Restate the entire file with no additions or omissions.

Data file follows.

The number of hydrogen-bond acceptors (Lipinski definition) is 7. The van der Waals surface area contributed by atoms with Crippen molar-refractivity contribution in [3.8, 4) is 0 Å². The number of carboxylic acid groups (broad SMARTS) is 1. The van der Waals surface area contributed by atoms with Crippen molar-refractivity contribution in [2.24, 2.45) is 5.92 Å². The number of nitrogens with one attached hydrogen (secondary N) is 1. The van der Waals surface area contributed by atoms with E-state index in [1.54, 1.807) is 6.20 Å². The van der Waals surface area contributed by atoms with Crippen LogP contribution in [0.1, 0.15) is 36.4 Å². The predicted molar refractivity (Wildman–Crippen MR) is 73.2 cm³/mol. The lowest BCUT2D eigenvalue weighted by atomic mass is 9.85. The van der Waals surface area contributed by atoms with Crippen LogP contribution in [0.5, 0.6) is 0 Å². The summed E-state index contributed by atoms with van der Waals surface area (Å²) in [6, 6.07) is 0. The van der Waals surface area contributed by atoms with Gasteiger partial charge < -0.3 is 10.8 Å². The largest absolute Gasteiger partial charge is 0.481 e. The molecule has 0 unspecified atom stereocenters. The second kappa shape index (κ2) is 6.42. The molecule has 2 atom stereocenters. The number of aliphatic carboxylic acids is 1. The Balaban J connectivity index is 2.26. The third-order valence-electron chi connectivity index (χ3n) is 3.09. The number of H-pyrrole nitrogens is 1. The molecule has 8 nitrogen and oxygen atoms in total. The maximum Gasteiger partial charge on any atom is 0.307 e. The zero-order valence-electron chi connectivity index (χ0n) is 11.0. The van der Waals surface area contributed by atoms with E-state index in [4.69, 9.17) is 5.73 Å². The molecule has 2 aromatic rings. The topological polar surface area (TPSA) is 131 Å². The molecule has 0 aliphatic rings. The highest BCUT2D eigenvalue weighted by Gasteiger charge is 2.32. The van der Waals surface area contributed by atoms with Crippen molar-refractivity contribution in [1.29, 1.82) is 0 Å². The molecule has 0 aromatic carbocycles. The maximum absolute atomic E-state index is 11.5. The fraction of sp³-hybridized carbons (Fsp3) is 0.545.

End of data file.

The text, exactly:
The number of hydrogen-bond acceptors (Lipinski definition) is 7. The van der Waals surface area contributed by atoms with Crippen molar-refractivity contribution in [3.8, 4) is 0 Å². The number of carboxylic acid groups (broad SMARTS) is 1. The van der Waals surface area contributed by atoms with Crippen molar-refractivity contribution in [2.24, 2.45) is 5.92 Å². The number of nitrogens with one attached hydrogen (secondary N) is 1. The van der Waals surface area contributed by atoms with E-state index in [1.54, 1.807) is 6.20 Å². The van der Waals surface area contributed by atoms with Crippen LogP contribution in [0.1, 0.15) is 36.4 Å². The predicted molar refractivity (Wildman–Crippen MR) is 73.2 cm³/mol. The lowest BCUT2D eigenvalue weighted by atomic mass is 9.85. The van der Waals surface area contributed by atoms with Crippen LogP contribution in [0.5, 0.6) is 0 Å². The summed E-state index contributed by atoms with van der Waals surface area (Å²) in [6, 6.07) is 0. The van der Waals surface area contributed by atoms with Gasteiger partial charge < -0.3 is 10.8 Å². The largest absolute Gasteiger partial charge is 0.481 e. The molecule has 0 unspecified atom stereocenters. The second kappa shape index (κ2) is 6.42. The molecule has 2 atom stereocenters. The number of aliphatic carboxylic acids is 1. The Balaban J connectivity index is 2.26. The third-order valence-electron chi connectivity index (χ3n) is 3.09. The number of H-pyrrole nitrogens is 1. The molecule has 8 nitrogen and oxygen atoms in total. The maximum Gasteiger partial charge on any atom is 0.307 e. The zero-order valence-electron chi connectivity index (χ0n) is 11.0. The van der Waals surface area contributed by atoms with E-state index in [4.69, 9.17) is 5.73 Å². The molecule has 2 aromatic rings. The topological polar surface area (TPSA) is 131 Å². The molecule has 0 aliphatic rings. The highest BCUT2D eigenvalue weighted by Gasteiger charge is 2.32. The van der Waals surface area contributed by atoms with Crippen molar-refractivity contribution in [1.29, 1.82) is 0 Å². The molecule has 0 aromatic carbocycles. The maximum absolute atomic E-state index is 11.5. The fraction of sp³-hybridized carbons (Fsp3) is 0.545.